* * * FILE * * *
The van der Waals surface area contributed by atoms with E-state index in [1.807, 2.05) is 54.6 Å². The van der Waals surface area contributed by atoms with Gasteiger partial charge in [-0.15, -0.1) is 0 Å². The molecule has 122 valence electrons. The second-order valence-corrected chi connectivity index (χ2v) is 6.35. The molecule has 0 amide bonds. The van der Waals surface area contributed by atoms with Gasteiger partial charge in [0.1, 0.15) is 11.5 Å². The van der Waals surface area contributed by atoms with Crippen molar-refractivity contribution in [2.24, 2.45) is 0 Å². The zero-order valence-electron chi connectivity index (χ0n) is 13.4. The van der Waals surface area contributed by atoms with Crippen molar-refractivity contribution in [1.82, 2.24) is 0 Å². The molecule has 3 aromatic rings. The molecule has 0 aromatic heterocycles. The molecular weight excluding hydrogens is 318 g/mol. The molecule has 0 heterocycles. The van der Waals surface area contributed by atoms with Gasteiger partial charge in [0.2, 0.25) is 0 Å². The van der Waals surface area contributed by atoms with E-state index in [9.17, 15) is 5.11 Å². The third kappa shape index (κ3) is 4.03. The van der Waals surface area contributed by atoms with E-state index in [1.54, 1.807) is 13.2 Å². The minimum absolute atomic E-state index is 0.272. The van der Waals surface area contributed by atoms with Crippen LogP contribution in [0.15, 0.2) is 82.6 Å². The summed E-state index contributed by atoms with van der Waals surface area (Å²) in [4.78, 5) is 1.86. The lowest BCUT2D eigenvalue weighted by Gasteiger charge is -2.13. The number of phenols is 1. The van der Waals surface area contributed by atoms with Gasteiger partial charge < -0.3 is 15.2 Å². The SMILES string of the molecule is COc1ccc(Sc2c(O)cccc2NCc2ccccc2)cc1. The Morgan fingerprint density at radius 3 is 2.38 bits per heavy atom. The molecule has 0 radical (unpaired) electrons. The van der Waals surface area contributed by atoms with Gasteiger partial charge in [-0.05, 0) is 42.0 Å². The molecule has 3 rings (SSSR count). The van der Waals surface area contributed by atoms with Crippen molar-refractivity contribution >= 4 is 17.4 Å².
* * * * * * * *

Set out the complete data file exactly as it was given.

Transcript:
The van der Waals surface area contributed by atoms with E-state index in [1.807, 2.05) is 54.6 Å². The van der Waals surface area contributed by atoms with Gasteiger partial charge in [-0.15, -0.1) is 0 Å². The molecule has 122 valence electrons. The second-order valence-corrected chi connectivity index (χ2v) is 6.35. The molecule has 0 amide bonds. The van der Waals surface area contributed by atoms with Gasteiger partial charge in [0.1, 0.15) is 11.5 Å². The van der Waals surface area contributed by atoms with Crippen molar-refractivity contribution in [2.24, 2.45) is 0 Å². The zero-order valence-electron chi connectivity index (χ0n) is 13.4. The van der Waals surface area contributed by atoms with Crippen molar-refractivity contribution in [1.82, 2.24) is 0 Å². The molecule has 3 aromatic rings. The molecule has 0 aromatic heterocycles. The molecular weight excluding hydrogens is 318 g/mol. The molecule has 0 heterocycles. The van der Waals surface area contributed by atoms with Gasteiger partial charge in [0.2, 0.25) is 0 Å². The van der Waals surface area contributed by atoms with E-state index in [9.17, 15) is 5.11 Å². The third kappa shape index (κ3) is 4.03. The van der Waals surface area contributed by atoms with E-state index in [1.54, 1.807) is 13.2 Å². The minimum absolute atomic E-state index is 0.272. The van der Waals surface area contributed by atoms with Crippen LogP contribution in [0.15, 0.2) is 82.6 Å². The summed E-state index contributed by atoms with van der Waals surface area (Å²) in [4.78, 5) is 1.86. The lowest BCUT2D eigenvalue weighted by Gasteiger charge is -2.13. The number of phenols is 1. The van der Waals surface area contributed by atoms with Gasteiger partial charge < -0.3 is 15.2 Å². The SMILES string of the molecule is COc1ccc(Sc2c(O)cccc2NCc2ccccc2)cc1. The Morgan fingerprint density at radius 3 is 2.38 bits per heavy atom. The molecule has 0 radical (unpaired) electrons. The van der Waals surface area contributed by atoms with Gasteiger partial charge in [-0.05, 0) is 42.0 Å². The molecule has 3 rings (SSSR count). The van der Waals surface area contributed by atoms with Crippen molar-refractivity contribution >= 4 is 17.4 Å².